JERUSALEM (Nov. 12)
The mayors of 23 towns on the West Bank and Gaza Strip have threatened to resign collectively tomorrow unless Mayor Bassam Shaka of Nablus is released from jail and deportation proceedings are dropped. Shaka was detained in Ramle yesterday pending a Supreme Court ruling on an appeal against his expulsion from the occupied territories. But the high court has refused to order his release.
Mayor Rashad A Shawa of Gaza was scheduled to meet today with Defense Minister Ezer Weizman in a last minute effort to prevent the deportation of his colleague. Weizman will also see Mayor Elias Freij of Bethlehem.
The entire Nablus city council has already resigned in protest against the treatment of Shaka. If the other mayors resign, all of the local town councils and employes are expected to walk out as well, paralyzing municipal services in most of the West Bank and Gaza Strip. The Defense Ministry said today that it was prepared for such a contingency and would see to it that essential services are maintained.
TENSION MOUNTS ON WEST BANK
But tension and unrest mounted on the West Bank today. Businesses shut down in Nablus, Jenin and Ramallah. In the latter town, Israeli vehicles were stoned and students at nearby Bir Zeit College staged a sit-down strike. East Jerusalem remained calm however and shops were open.
Shaka was ordered expelled because of pro-terrorist remarks he allegedly made in the course of a private meeting six days ago with Gen. Danny Matt, coordinator of West Bank activities in the Defense Ministry. The Supreme Court issued a temporary injunction barring deportation while the matter was investigated. Today it turned down an appeal by Shaka’s attorney, Felicia Langer, who argued that his arrest was in violation of the injunction.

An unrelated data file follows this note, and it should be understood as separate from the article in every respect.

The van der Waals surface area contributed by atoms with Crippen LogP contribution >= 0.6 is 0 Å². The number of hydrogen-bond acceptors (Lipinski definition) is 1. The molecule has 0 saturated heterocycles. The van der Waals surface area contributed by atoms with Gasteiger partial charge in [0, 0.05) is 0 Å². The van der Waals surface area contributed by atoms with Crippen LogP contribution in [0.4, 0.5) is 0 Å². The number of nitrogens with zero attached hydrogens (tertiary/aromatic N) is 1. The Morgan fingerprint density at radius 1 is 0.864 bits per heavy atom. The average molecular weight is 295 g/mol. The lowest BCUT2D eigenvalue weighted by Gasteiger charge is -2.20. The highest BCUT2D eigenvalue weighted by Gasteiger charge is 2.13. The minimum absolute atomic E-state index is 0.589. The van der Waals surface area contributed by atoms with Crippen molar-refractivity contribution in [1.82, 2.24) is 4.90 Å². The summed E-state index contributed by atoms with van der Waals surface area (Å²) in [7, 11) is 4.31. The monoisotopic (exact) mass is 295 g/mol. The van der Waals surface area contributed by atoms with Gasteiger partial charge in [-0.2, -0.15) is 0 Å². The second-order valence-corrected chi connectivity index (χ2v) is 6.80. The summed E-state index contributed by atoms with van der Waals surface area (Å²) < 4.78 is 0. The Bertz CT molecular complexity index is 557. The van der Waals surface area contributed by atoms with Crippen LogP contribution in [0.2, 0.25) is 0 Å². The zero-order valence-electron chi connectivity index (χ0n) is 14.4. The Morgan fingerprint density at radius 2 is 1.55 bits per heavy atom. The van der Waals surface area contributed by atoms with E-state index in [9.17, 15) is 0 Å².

Shaka, a leftist and supporter of the Palestine Liberation Organization, reportedly told Matt that the terrorist massacre on Israel’s coastal highway in March, 1978 in which 34 people were killed, was justified and that such acts would be repeated until the Palestinian problem is resolved. Defense Ministry sources said Shaka’s deportation was ordered because of his record of anti-Israel provocations over a period of years. They said his remarks to Matt were “the last straw that broke the camel’s back.
Freij, who is regarded as a moderate, said today that he and the other mayors who announced their intention to resign would do so unless Shaka is freed by tomorrow. “All the employes of the Bethlehem municipality will likewise resign with me,” he said. “Even the street cleaners in Bethlehem are going to resign so municipal services will virtually come to a standstill.”
DIFFERENCES AMONG MAYORS
On the other hand, they are being urged to quit by more extreme elements, notably the National Front which is associated with Israel’s Communist Party. The mayors in the Gaza region held an emergency meeting last night where it was decided that Shawa would seek a meeting with Weizman. “We are asking the Israel government and particularly Defense Minister Weizman who is known as a reasonable man not to lend his hand to a general revolt in the entire occupied land,” Shawa said. He postponed a visit to Jordan in order to meet with Weizman.
Israelis generally were infuriated by the remarks attributed to Shaka which were leaked to the press. But reactions to the deportation order were mixed. Although all coalition factions supported the decision, Weizman himself reportedly had second thoughts. He said he would set up a committee to investigate the matter.